News

    Sudan, South Sudan Presidents to Meet

    President of the Government of Southern Sudan, Salva Kiir Mayardit, left, with Sudan President Omar al-Bashir in Juba, South Sudan, April 2011.
    President of the Government of Southern Sudan, Salva Kiir Mayardit, left, with Sudan President Omar al-Bashir in Juba, South Sudan, April 2011.

    Sudan and South Sudan on Tuesday initialed preliminary agreements on two of three contentious issues left over from their breakup last year.  Sudan's President Omar al-Bashir is expected to travel to the South Sudanese capital, Juba, soon for a formal signing ceremony.

    Talks that began early this month with a shouting match came to a close with a new spirit of compromise.  Delegations from Khartoum and Juba sat side by side and initialed accords that commit the two states to work together to settle outstanding border and citizenship issues.

    The more difficult issue of oil was put aside until after the nationalities and border agreements are formally signed at a meeting of both countries' presidents.  It will be President Bashir's first visit to Juba since South Sudan gained independence last July.

    No date for the summit has been set, but officials say it will likely be in few weeks.

    The African Union mediator at the talks, former South African President Thabo Mbeki, said the two agreements were reached after the two sides stopped the harsh rhetoric that had characterized early meetings.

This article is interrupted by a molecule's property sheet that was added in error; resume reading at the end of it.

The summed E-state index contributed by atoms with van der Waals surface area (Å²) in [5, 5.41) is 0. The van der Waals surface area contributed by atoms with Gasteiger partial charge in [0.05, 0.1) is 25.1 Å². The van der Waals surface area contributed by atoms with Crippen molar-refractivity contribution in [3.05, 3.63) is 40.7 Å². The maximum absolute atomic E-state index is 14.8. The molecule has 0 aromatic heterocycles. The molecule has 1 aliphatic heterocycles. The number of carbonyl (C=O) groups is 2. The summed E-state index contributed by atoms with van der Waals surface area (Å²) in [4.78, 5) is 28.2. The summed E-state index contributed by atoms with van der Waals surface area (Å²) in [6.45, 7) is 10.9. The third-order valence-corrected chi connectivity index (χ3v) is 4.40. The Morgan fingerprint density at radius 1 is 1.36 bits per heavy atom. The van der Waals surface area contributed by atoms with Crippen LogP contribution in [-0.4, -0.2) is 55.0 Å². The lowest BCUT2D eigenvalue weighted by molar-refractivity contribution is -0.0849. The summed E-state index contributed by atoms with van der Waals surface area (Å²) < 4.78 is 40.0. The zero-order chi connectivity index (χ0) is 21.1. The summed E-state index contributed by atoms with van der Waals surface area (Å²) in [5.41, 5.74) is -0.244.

"They agreed that they needed to do a broader review of the manner in which the negotiations are being conducted and, therefore, decided that for this particular session during these few days, let us adjourn for a little while the specific discussion on oil and related matters to give themselves time to discuss the broader issue of the manner in which the negotiations have been conducted," said Mbeki.

    Early sessions had been characterized by harsh words, particularly from chief South Sudan negotiator Pagan Amum.  He had accused Sudan of stealing Southern Sudanese oil and "beating the drums of war" to enhance its negotiating position.

    But on Tuesday, as he initialed the nationalities and border accords, Amum spoke of a new spirit of cooperation that he called a “win for both countries.”

    "We develop hard positions over time," said Amum. "But in this round, we came to the realization that we need to change our approach.  Both the delegation of Sudan and South Sudan approached the panel with this new spirit, new methodology, to approach the negotiations.  And the essence of this approach is to work as partners rather than as adversaries."

    The two sides remain far apart on their bitter and costly dispute over oil.  South Sudan shut down oil production in January, and the pause in talks until after the summit means production is unlikely to restart for months.

    The most important achievement at the latest session was the deal that commits both countries to respect the rights of each others' citizens.  Chief mediator Thabo Mbeki said that under the agreement, freedom of residence, freedom of movement and property rights will be guaranteed.

    "We are very happy about this because it should give an assurance to the populations in South Sudan and Sudan that indeed both countries are determined to protect the interests of the ordinary people in the context of the change that has taken place," he said.